I'm proud of "Still Looking for a Peace Train" because of the amount of heart I put into the piece. Another reviewer pointed out to me that I have two themes running through the article: one about Cat Stevens life and deeds, and another about the misappropriation of government authority associated with the Patriot Act. He suggested separating into two articles. So I'm still thinking about how to deal with this. Writing is a process--it only seems never ending.
While writing my second novel "Ghetto Gandhi: the Urban Legend" , I was fortunate again to benefit from the comments of reviewers. The novel is still in progress, but during the early stages I did a bad thing.
In order to explain the extensive information on schizophrenia, I cut and pasted a long section. My mind suddenly turned into that of a high school student, trying to complete the assignment as quickly as possible, and be done with it. I did cite the reference at the end, but my reviewer was correct in telling me I was relying on somebody else's exact words to carry my meaning. It wasn't plagerism, but it wasn't right either. The result was choppy, ending in minute details. I ended up using the reference material I had copied in order to better develop the plot and character. This was much more difficult, but the process I needed to go through to write what I needed to write. This is the bloody guts of writing that strains, but strengthens.
I researched one of my works "Noteworthy Bipolars" , most thoroughly because one of my reviewers questioned one on the entries. Non-fiction requires absolute proof. This article brands certain individuals as bipolar, and bringing this list together required no second hand, "he said, she said." I began with the bipolar section of www.About.com. I have found the various specialties of www.About.com to be reliable. They have a long list, and this was the list with which I started.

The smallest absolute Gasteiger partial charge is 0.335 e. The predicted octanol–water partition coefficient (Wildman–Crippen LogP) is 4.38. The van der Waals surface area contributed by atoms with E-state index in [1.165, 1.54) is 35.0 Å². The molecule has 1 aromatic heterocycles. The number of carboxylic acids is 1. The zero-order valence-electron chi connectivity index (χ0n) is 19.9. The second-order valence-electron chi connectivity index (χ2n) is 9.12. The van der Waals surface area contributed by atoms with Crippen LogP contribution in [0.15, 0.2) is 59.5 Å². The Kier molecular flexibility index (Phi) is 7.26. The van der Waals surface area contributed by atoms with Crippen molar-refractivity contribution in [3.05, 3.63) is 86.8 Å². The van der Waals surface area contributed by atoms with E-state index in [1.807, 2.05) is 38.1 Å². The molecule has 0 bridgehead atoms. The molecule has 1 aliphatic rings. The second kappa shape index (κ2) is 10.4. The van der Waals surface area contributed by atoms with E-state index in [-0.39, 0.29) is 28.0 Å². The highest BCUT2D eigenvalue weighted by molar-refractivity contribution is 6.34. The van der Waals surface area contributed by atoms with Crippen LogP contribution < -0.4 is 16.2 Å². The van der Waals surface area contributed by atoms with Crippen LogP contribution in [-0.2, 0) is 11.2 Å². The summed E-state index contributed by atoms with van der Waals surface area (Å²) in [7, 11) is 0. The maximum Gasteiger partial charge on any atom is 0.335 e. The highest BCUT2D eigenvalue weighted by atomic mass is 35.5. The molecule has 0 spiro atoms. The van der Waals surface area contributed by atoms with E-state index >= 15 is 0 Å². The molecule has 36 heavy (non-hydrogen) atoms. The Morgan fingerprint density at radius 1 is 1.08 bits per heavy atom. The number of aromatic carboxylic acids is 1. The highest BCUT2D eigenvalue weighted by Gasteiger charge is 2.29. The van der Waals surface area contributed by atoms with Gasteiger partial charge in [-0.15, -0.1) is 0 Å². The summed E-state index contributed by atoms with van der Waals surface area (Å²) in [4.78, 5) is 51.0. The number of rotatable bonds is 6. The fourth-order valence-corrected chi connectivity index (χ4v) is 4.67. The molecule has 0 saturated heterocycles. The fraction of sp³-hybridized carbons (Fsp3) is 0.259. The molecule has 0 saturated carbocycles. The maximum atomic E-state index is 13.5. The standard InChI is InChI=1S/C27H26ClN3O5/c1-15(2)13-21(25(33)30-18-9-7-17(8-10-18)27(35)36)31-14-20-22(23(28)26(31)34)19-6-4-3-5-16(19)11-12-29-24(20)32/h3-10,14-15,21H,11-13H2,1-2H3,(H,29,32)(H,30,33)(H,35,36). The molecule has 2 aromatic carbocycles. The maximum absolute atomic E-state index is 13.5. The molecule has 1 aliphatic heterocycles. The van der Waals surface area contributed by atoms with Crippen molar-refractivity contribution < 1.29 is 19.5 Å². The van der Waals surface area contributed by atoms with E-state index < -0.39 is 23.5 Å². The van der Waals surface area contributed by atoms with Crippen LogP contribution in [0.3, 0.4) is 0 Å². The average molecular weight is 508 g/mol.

Since writing the article several bipolar individuals have appeared on "Oprah," "Larry King," or other televison shows talking about their experiencess. Those were added at the top of the article, and will continue to be added to for the time being. I used another very long list included in Kay Redfield Jamison's book also. I hope to expand this article in the future with bios, but that will include much Internet research. Although the article is basically just a list now, it has the potential to develop into paragraphs of purposeful information, perhaps even a magazine article.
My writing is always in flux, developing, as I work to do well what I love to do. Writing.com is the most fabulous place for writers. I write, exploring my own thoughts, and share online. When I have the opportunity, I tutor kids on writing and reading, and teach English as a Second Language students. I'm in the "Going Pro Group" and hope to publish this year. Good advice to all: "Keep your feet on the ground, and keep reaching for the stars," and keep a pen and paper handy.
Best wishes on your creativity and production,
Patrice (aka a sunflower in Texas)